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Gimme That New-Time Religion -- a Play-Doh Jesus

Want a squishy savior? Don't look to 'The Passion.'

March 08, 2004|David Kuo | David Kuo was special assistant to President Bush and deputy director of the Office of Faith-Based and Community Initiatives.

I don't want to read anything else, hear anything else or feel anything else about "The Passion of the Christ." There are just so many things not to like. First there is the violence. The relentless phlomp! pholomp! of bullets bashing bodies in "The Matrix" or on prime-time "Alias" is so much more appealing than watching a bleeding, brutalized man for almost two hours.

Mel Gibson's is violence you actually have to confront and feel as opposed to the hither-thither of rapid-edit, thrill-sized THX digital with CGI enhancements. I hate that. It is so much more appealing when scores of nameless, soulless, faceless forms are being splattered everywhere. That makes the violence so much less personal and more entertaining. Slaughter, after all, should be lighthearted.

The biggest problem I have with "The Passion," however, isn't the violence. It is with the protagonist. The guy on the screen is nothing like that insipid, tunic-wearing, lamb-carrying, two-dimensional, felt-faced Jesus from Sunday school. That Jesus was easy. He could be molded and crafted like Play-Doh into anything I -- or anyone else -- wanted from him. That Jesus, for instance, would certainly support faith-based charities partnering with the government. He would happily support a balanced budget amendment, increased defense spending and welfare reform. He would definitely be against gay marriage because heterosexual marriage was his top priority -- it says so right there ... in, well, somewhere. It has been easy for a lot of us to make our own personalized Jesus because he -- the Play-Doh one -- had no soul and certainly posed no threat.

Just look at money. He surely talked about it a lot. But from what I've seen and heard from virtually all the churches I've ever attended, Jesus was less into serving the poor than polishing the BMW. Maybe that's why one church recently decided to spend almost $100 million building an even-more-mega-than-mega church building in the safety of the 'burbs.

It is clearly why he's given my family so many material blessings. Yes, indeed, when I get stressed by things like "The Passion," I can just go outside, put the top down on our beautiful convertible and let some of the pressure off. That $5,000 cruise to Bermuda? Jesus would be all over it. Praise God.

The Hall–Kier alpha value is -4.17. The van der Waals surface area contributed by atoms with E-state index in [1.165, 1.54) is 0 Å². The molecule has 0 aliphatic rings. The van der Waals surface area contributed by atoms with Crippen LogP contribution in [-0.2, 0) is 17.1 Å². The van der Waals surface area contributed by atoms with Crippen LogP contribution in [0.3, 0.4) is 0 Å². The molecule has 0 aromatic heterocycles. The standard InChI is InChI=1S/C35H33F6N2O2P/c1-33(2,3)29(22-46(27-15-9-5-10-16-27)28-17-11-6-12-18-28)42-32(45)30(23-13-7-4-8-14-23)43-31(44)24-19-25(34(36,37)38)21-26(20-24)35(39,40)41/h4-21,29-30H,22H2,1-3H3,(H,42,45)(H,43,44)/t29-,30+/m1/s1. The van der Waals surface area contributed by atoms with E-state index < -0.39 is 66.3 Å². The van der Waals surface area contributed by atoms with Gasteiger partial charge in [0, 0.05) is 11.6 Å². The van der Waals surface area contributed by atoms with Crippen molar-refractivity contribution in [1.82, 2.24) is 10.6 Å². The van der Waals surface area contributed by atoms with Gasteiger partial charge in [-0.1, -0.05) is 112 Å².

I'm guessing that Jesus is probably also -- big-time -- into the people and corporations profiting off God. Christian books and music? Billions of dollars. Paying $30 to go sing songs of praise and worship with a top Christian recording artist? Absolutely. No problem. Jesus was, after all, about higher margins. It's there in the book somewhere, right?

And this isn't just a conservative thing. Jesus is as pliable to the left as he is to the right. He's the moldable Jesus. Friends have told me he would be against any war -- Vietnam, Iraq I, Iraq II -- but definitely for the "war on poverty" even if it hurt some of the people it was supposed to help. He would definitely, I've heard it said, be against President Bush because he's too conservative on fiscal matters, pro tax cuts and anti gun registration at gun shows. Jesus was evidently passionate about those matters too -- one part Cesar Chavez, one part Gandhi. Convenient.

"The Passion's" Jesus, however, isn't convenient. In fact, he makes me very, very uncomfortable. That Jesus isn't moldable, pliable, malleable -- not even huggable. He's determined. He knows who he is and why he's doing what he's doing. He rebukes Peter, silently mocks Pilate, defies his captors and never whimpers. Forget William Wallace; this guy is tough. Maybe, just maybe, Jesus the movie is closer to Jesus the book. Maybe he doesn't give a flip about balanced budgets, trade imbalances and interest rates. Maybe he took the lashes of hell for a reason that wasn't material in any way. Maybe he meant what he said about caring for the poor -- that loving him requires it. Or about wealth -- that it is really, really, really hard for the rich to enter the Kingdom of Heaven. Or about profiteering in his Father's house -- that it is a remarkably bad idea with suboptimal long-term outcomes. Or even about himself -- that he is "the way, the truth and the life."

"The Passion" is so hard because it presents Jesus as we've never seen him and reveals a truth: Come face to face with Jesus in any way and prepare to squirm, or maybe even to hate him. He arouses that kind of passion and should make all of us who use his name for anything be very, very careful.

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